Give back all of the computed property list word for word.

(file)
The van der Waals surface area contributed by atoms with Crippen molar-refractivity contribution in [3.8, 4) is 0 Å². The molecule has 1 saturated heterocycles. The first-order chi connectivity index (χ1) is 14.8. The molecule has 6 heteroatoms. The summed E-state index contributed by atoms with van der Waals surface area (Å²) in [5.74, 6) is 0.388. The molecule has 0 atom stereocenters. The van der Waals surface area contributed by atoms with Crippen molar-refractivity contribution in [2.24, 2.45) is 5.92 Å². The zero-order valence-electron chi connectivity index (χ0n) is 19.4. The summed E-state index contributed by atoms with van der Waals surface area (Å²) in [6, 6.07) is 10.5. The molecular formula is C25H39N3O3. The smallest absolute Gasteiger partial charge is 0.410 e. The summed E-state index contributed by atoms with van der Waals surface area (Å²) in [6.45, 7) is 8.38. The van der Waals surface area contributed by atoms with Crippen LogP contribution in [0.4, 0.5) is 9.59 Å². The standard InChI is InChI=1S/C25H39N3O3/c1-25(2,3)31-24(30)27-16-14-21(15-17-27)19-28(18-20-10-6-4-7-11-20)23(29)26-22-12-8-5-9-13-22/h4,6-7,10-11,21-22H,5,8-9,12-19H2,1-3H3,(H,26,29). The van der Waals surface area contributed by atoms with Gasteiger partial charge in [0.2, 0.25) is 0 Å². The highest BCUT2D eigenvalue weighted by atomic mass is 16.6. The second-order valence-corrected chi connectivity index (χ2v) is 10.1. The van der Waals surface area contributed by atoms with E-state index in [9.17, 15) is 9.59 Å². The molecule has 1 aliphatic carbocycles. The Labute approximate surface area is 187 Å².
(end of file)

The van der Waals surface area contributed by atoms with Crippen molar-refractivity contribution in [3.8, 4) is 0 Å². The molecule has 1 saturated heterocycles. The first-order chi connectivity index (χ1) is 14.8. The molecule has 6 heteroatoms. The summed E-state index contributed by atoms with van der Waals surface area (Å²) in [5.74, 6) is 0.388. The molecule has 0 atom stereocenters. The van der Waals surface area contributed by atoms with Crippen molar-refractivity contribution in [2.24, 2.45) is 5.92 Å². The zero-order valence-electron chi connectivity index (χ0n) is 19.4. The summed E-state index contributed by atoms with van der Waals surface area (Å²) in [6, 6.07) is 10.5. The molecular formula is C25H39N3O3. The smallest absolute Gasteiger partial charge is 0.410 e. The summed E-state index contributed by atoms with van der Waals surface area (Å²) in [6.45, 7) is 8.38. The van der Waals surface area contributed by atoms with Crippen LogP contribution in [0.4, 0.5) is 9.59 Å². The standard InChI is InChI=1S/C25H39N3O3/c1-25(2,3)31-24(30)27-16-14-21(15-17-27)19-28(18-20-10-6-4-7-11-20)23(29)26-22-12-8-5-9-13-22/h4,6-7,10-11,21-22H,5,8-9,12-19H2,1-3H3,(H,26,29). The van der Waals surface area contributed by atoms with Gasteiger partial charge in [0.2, 0.25) is 0 Å². The highest BCUT2D eigenvalue weighted by atomic mass is 16.6. The second-order valence-corrected chi connectivity index (χ2v) is 10.1. The van der Waals surface area contributed by atoms with E-state index in [9.17, 15) is 9.59 Å². The molecule has 1 aliphatic carbocycles. The Labute approximate surface area is 187 Å².